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The CCD method as developed by 318 does include hooked bolts (J and L
bolts).  The minimum edge distance and spacing requirements included in the
method are intended to preclude the splitting failure mode, although I would
be a little cautious about this.

Splitting is not an issue that is confined to hooked bolts.  All anchorages
introduce splitting forces (in the form of hoop stresses) in the concrete.
These are dealt with either by providing sufficient concrete thickness
around the anchorage or by the placement of transverse reinforcement  (as
you would for a lap splice, for instance).

Park and Paulay (Reinforced Concrete Structures) provide a good discussion
of the testing and performance of hooked bars (Tom Hunt mentioned this
already), and touch on the issue of splitting.

J. Silva

> ----------
> From: 	Randy Hamilton P.E.[SMTP:rh-eng(--nospam--at)]
> Reply To: 	seaint(--nospam--at)
> Sent: 	Friday, November 12, 1999 8:44 AM
> To: 	sea list serve
> 13                               Message:0013                           13
> --------------------------------------------------------------------------
> In my original post, I was trying to justify the anchorage that so many
> residential contractors in this area (Tucson, AZ)use for hold down anchor
> bolts in a concrete stem wall for 6" stud walls. I was attempting to
> justify
> it with a simple truncated cone on a j-bolt.  I now understand that the
> cone
> failure may not be very applicable for a j-bolt.
> In my simple analysis I was not proposing to reduce the emedment length
> from
> 12 inches to 2.75".  I was only basing the failure cone to be that equal
> to
> a 2.75 inch embedment since the edge distance for a j-bolt embedded 12
> inches is only 2.75 inches on each side for an 6 inch stem wall. This was
> not adequate to develop the published load of a Simpson HD2A with a 5/8"
> anchor bolt much less develop enough to ensure a ductile failure of the
> bolt.  (All they are usually trying to develop is the 1800# uplift for the
> prescriptive braced wall panel required in UBC '94 2326.11.4).  I was
> looking for justification to use more surface area of the cone failure
> with
> 12 inches of embedment; however, it appears that I need to look at a
> different failure mode for a j-bolt.
> Does the CCD method that John Silva referenced in the IBC 2000 address a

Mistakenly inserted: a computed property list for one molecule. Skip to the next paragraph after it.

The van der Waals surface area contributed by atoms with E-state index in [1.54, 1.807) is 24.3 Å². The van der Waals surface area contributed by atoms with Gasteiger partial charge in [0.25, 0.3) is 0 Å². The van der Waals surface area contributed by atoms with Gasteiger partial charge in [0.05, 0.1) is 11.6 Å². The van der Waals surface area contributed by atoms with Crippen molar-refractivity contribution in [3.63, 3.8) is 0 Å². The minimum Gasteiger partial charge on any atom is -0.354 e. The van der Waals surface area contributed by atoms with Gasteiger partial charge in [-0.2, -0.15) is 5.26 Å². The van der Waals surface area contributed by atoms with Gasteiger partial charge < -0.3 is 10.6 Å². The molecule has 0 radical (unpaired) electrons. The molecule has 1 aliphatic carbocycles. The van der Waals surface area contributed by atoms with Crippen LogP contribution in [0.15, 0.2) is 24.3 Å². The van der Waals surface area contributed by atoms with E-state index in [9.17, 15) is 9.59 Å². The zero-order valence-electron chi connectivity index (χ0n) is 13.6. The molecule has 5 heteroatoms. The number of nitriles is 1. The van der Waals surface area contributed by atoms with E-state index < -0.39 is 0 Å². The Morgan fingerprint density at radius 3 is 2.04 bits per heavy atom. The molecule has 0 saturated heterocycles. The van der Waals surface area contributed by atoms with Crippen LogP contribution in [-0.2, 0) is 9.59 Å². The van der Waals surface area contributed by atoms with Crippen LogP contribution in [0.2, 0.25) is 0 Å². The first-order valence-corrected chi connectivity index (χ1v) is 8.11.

> smooth j-bolt (that is typically used) in a narrow stem wall.  Has anyone
> calculated the allowable service load for a 5/8" diameter j-bolt with 12
> inches of embedment in a 6 inch stem wall.
> From: "Silva John (sj)" <Silva(--nospam--at)>
> To: seaint(--nospam--at)
> Subject: RE: Anchorage to concrete
> Robert,
> Let me try this one.  The idea of requiring an l/d of 8 was to force some
> measure of ductility, rightly or wrongly, into the anchorage.  It was
> assumed that for many cases, l/d = 8 would ensure steel rupture, and this
> should be encouraged by punishing shallower embedments.
> In many cases, (stem wall anchors, for instance), the concrete capacity is
> severely limited by the geometry of the anchorage, and l/d = 8 cannot
> ensure
> steel failure at ultimate.  It is important to note, however, that if the
> ultimate capacity is limited by the concrete, increasing the bolt diameter
> will not increase the anchorage capacity, although it may increase the
> initial stiffness.
> e.g., assuming you are not limited by near edges or adjacent anchors, and
> looking simply at tension, your 3/4" anchor (let's assume a standard hex
> A307 bolt) with 6" of embedment would develop a concrete capacity
> (concrete
> cone failure mode) in nominal 2000 psi concrete of approximately 26 kips.
> The tensile strength of the bolt at the threads (assuming an overstrength
> factor of 1.25) is about 25 kips.  The tensile strength of a 7/8" A307
> bolt
> is 33 kips.  Increasing the bolt diameter without increasing the embedment
> doesn't do much for you in this case.
> With respect to your recommendation for designing embedments in stem walls
> or narrow foundations, I would agree that the use of equations based on a
> breakout cone failure for this case is inaccurate (this was the subject of
> a
> previous thread, as I recall).  Splitting will be the controlling failure
> mode for the concrete in many cases, and the equations for development
> length are based (at least in part) on this failure mode.
> (The original post indicated reducing the embedment of the anchor bolt to
> 2.75" to avoid an edge distance reduction.  I would strongly recommend
> against this line of reasoning...)
> Apropos strength design of embedments, I would recommend becoming familiar
> with the method adopted for the IBC 2000 (the so-called CCD method).  It
> is
> reasonably comprehensive and provides guidance for a wide variety of
> loading
> conditions.
> Regards,
> John Silva